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What is ‘big data’?

Big Data: Friend or Foe?

Your ATM transactions and credit and debit card purchases are part of the data profile that helps companies predict your spending habits.
Your ATM transactions and credit and debit card purchases are part of the data profile that helps companies predict your spending habits.
© Erik Tham/Corbis

The idea of big data makes a lot of us uneasy. It sounds a lot like Orwell's Big Brother, and with ads from companies that seem to know what we're doing and the recent NSA domestic spying revelations, it is understandable that some people find the massive amount of information out there about all of us disturbing.

People can tell lots about you from this data, including your age, gender, sexual orientation, marital status, income level, health status, tastes, hobbies, habits and a whole host of other things that you may or may not want to be public knowledge. They need only have the means and the will to gather and analyze it. And whether they mean well or ill, it can have unintended consequences.


We give up more information than we realize to companies with whom we do business, especially if we use loyalty cards or pay with credit or debit cards. Someone can learn a lot about you just from analyzing your purchases. Target received some press when it was discovered that they could pinpoint which customers were pregnant and even how close they were to their due dates from things like the types of supplements and lotions they were buying. In one case, Target began mailing coupons for baby products directly to a teenage girl, sparking her father's ire against the company for sending her what he considered age-inappropriate ads -- until he found out about her pregnancy [sources: Datoo, Duhigg, Economist].

Governments and privacy advocates have made attempts to regulate the way people's personally identifiable information (PII) is used or disclosed in order to give individuals some amount of control over what becomes public knowledge. But predictive analytics can bypass many existing laws (which mainly deal with specific types of data like your financial, medical or educational records) by letting companies conclude things about you indirectly, and likely without your knowledge, using disparate pieces of information gathered from digital sources. Some companies are using the information to do things like check potential customers' credit worthiness using data other than the typical credit score, which can be good or bad for you, depending upon what they find and how they interpret it. One worry, though, is that this type of personal information can lead to hard-to-detect employment, housing or lending discrimination. And worse yet, it may not always be entirely accurate.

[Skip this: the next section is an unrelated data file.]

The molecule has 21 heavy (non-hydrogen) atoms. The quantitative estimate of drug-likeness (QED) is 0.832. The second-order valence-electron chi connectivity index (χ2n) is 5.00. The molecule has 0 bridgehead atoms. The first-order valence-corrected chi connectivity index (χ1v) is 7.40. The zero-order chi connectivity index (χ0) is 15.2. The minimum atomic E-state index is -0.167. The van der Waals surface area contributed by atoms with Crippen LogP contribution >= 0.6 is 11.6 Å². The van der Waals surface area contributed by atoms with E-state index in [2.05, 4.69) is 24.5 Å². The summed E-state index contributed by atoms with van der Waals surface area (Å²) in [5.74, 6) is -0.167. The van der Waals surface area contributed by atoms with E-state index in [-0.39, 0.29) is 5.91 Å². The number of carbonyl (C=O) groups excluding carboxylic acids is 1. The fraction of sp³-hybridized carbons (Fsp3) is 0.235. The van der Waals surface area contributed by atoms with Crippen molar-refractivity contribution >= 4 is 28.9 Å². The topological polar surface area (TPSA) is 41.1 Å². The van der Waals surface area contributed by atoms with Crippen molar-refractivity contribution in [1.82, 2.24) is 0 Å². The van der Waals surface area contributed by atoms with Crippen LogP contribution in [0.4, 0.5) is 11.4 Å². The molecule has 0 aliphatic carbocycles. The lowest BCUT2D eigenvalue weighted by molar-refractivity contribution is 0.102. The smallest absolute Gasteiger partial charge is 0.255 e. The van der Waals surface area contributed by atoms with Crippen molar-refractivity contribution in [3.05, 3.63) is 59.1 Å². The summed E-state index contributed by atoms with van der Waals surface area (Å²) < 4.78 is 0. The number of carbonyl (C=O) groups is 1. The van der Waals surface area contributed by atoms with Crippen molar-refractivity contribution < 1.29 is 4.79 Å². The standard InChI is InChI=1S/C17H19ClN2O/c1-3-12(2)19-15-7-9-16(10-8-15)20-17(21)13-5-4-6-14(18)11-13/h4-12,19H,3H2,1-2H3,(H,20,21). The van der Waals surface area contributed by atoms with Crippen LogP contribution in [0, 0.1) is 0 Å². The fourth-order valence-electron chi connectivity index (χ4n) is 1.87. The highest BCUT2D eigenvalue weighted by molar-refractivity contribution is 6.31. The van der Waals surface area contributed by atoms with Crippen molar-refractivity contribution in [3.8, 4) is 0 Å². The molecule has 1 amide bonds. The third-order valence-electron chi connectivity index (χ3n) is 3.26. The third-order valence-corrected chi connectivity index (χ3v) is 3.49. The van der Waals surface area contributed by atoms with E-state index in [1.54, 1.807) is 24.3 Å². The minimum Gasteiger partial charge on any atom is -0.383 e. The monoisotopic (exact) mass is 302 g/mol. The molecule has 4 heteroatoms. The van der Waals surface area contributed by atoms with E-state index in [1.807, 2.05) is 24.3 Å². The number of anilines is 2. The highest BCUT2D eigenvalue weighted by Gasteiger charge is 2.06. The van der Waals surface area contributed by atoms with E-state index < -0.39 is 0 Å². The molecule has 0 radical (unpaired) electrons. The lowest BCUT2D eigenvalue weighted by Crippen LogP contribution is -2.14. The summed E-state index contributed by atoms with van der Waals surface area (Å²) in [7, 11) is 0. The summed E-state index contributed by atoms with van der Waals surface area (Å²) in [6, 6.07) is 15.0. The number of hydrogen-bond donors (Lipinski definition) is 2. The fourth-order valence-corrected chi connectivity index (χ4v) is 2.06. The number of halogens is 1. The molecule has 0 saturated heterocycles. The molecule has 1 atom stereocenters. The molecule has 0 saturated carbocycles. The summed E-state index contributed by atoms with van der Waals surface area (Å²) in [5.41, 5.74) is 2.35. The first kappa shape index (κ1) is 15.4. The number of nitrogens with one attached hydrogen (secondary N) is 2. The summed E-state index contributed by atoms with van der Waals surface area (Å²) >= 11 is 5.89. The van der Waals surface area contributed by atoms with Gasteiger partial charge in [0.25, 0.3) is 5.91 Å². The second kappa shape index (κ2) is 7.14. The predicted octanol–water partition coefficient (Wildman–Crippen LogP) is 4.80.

It's also possible for patterns seen in big data to be misinterpreted and lead to bad decisions. Like any tool, the results all depend upon how well it is used. Even though math is involved, big data analytics is not an exact science, and human planning and decision-making has to come in somewhere. With huge data sets, judgment calls need to be made about what is important and what can be be ignored. But performing big data analytics well can give companies a competitive advantage.

Such analysis can be used for things that are obviously good, such as fighting fraud. Banks, credit card providers and other companies that deal in money now increasingly use big data analytics to spot unusual patterns that point to criminal activity. On an individual account, they can quickly be alerted to red flags like purchases of unusual items, amounts the customer normally wouldn't spend, an odd geographical location or a small test purchase followed by a very large purchase. Patterns across multiple accounts, like similar charges on different cards from the same area, can also alert a company to possible fraudulent behavior.

Huge data sets can aid in scientific and sociological research, election predictions, weather forecasts and other worthwhile pursuits. Social media posts and Google searches have even been used to quickly find out where disease outbreaks are occurring. So it's not all bad news. It'll just take a while to work out all the potential problems and to implement laws that would protect us from potential harm. Until then, if you're worried, you might want to revert to cash purchases and watch what you put out there about yourself. Still, we're probably too far down the rabbit hole for any of us to be entirely off the radar.

Author's Note: What is 'big data'?

Like anything, big data can be used for good, for ill, and for lots of stuff in between. Having ads and coupons targeted at us can be a convenience or a major annoyance. And it's more than a little unnerving the amount strangers can learn about us just because we're swiping plastic in their stores or using their cards.

Loyalty cards I'd always figured were ways to gather data on our purchases, but I hadn't really appreciated how much similar data was being tied to us individually through debit/credit purchases until now, or the incredible detail about our lives that could be discerned from it. And this isn't even including all the other information about us out there on the Internet.

The thought of my every move being analyzed makes me want to go off the grid somewhat, stop posting online and use cash for everything. Although most of us, including me, will probably continue on as we are for convenience purposes. I just might post and buy as though I'm being watched.

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